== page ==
to be trusled. it may require the j
three of us to handle her safely, and
I greatly prefer King to any of the !
He crossed the room to tl'.e hall, its
if the affair were settled, and we fol- .
lowed without exchanging n word or a I
glance. Much as I despised Dunn I j
could not now but feel a certain syin- :
pathy for him.
"We'll try the Juunel, King," said j
Donald swiftly. "Lift the nudlron.
Who do you suppose closed the trap?"
"Jean probably, for fear some one
mljAlit notice." i
The secret door swung as easily as
ever on its pivot, revealing the in
terior. "The niun never took the lantern!" I
exclaimed in surprise, straightening
up and pointing at the shelf. Uur
eyes met in understanding. Iu our
minds was the same thought perhaps
just below we were to discover un-
hnlf concealing her IVce. Between
them was the knife, a thin blad-d.
The stupefaction of hernr g! Ipped M(j
us ns we stood staring (town tu trie
sight. For n moment no one cf ns j
grasped the full met'iilns of this : ;
Ing tragedy. Then Donald knelt 1:11 1 ;
touched the bodies. I
"Roth tlcad." he said soberly and
looked up at us. "Xo dmilit Dinicls (
died first from the kuife wound, hut 1
he must have reached her In the strug
gle, hurling her down with him. As
she fell her head struck the rock and
the knife dropped from her hand."
1 Tenderly he pressed back the gray
I hair, revealing the woman's face.
Death had softened its expression, giv- ,
ing a younger look, yet even uow It
retained the appearance of suffering.
A throb of pity came to me ns I looked.
"I remendrfr her now," Donald said
gravely. "Rut how the yorrs have
changed her! Calvert, she was your
For answer Dunn dropped upon his
fcnees and bov. ed his head over the mo
We bore thr bodies out by tho way
with the news f her' husband's death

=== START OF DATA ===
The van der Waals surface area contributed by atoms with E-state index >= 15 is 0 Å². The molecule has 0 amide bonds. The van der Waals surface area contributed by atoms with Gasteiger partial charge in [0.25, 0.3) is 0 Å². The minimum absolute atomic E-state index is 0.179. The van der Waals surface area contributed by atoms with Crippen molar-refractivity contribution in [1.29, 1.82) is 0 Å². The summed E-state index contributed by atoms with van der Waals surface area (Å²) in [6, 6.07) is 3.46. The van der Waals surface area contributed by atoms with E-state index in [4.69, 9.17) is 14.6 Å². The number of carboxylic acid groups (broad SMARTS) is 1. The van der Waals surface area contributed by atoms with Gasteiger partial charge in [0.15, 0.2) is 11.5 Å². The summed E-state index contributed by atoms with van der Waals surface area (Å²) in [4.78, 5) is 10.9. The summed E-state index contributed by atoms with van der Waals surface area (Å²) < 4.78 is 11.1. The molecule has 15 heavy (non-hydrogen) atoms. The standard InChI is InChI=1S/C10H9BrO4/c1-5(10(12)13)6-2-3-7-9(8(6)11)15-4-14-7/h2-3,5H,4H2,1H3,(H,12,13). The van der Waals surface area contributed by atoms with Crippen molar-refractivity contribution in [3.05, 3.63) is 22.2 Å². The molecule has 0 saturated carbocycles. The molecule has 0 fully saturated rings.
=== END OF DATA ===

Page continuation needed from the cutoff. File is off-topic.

and brought her and the eldest boy
back v.-itti hii to sit beside the bedy.
There remained nothing for ine to do,
and. depressed and lonely. 1 returned
to the descried library and waited.
I wr.s si:;i a prisoner, and 1 won
dered what Donald intended t do with
tne. Without doo.K be und;-rtoed by
new l'.iy eiiiKieetion vlth .lean, and he
might not feel so lenient toward me.
: Where was Jean? Could s!l- be avoid
I ing nie. jishanied of her avowal and
fearful lest I should have taken In r
hasty words seriously? Donald nilulit
; have coin In -ed ihe pirl It was beMcr
I we should never licet again.
The whole thing came to ine l'.i a
' Hash. Donald had reason to fear
Dunn ard not mo. My marriage, to
Jean Dcnslow was a norvDo which he
! was willing to repay. I'revious to my
j appearance ihe love between t hose
1 two was hopeless, the girl's father l'a
1 voting Dunn's suit and forcinj.: her to
j immediate marriage. 1 had blocked
! that by pure accident. Delay was In
evitable, lor the form of a divorce
would have to be gone through with
before Dunn could again claim her.
All this was to the advantage of Don
ald. Ills only immediate desire would
be to get rid of ine, leaving him in
possession of the Held. It was not
pleasant to think about to realize
that the girl was being played with in
tills manner and that 1 was utterly
helpless, if she cared ior me the sit
uation would be different, but my love
was of mi service while her heart be
longed to another. I'layed with? Be
yond question she was part of the
play, acting her role at Donald's dic
tation, as nt.xious as tie was that I
should disappear from the stage.
I had readied this gloomy conclu
sion when the man himself came In,
closing the door behind him and cross
ing the room to stand with his back
toward me looking out of the window.
Finally be turned and looked at. me,
his own face in the shadow.
"King." he said gravely, "as a Con
federate oll'n eii it is no doubt my duty
to hold you as a prisoner of war. 1
suppose that when Dunn recovers I
from his present shock and his old na
ture returns he will make some Rort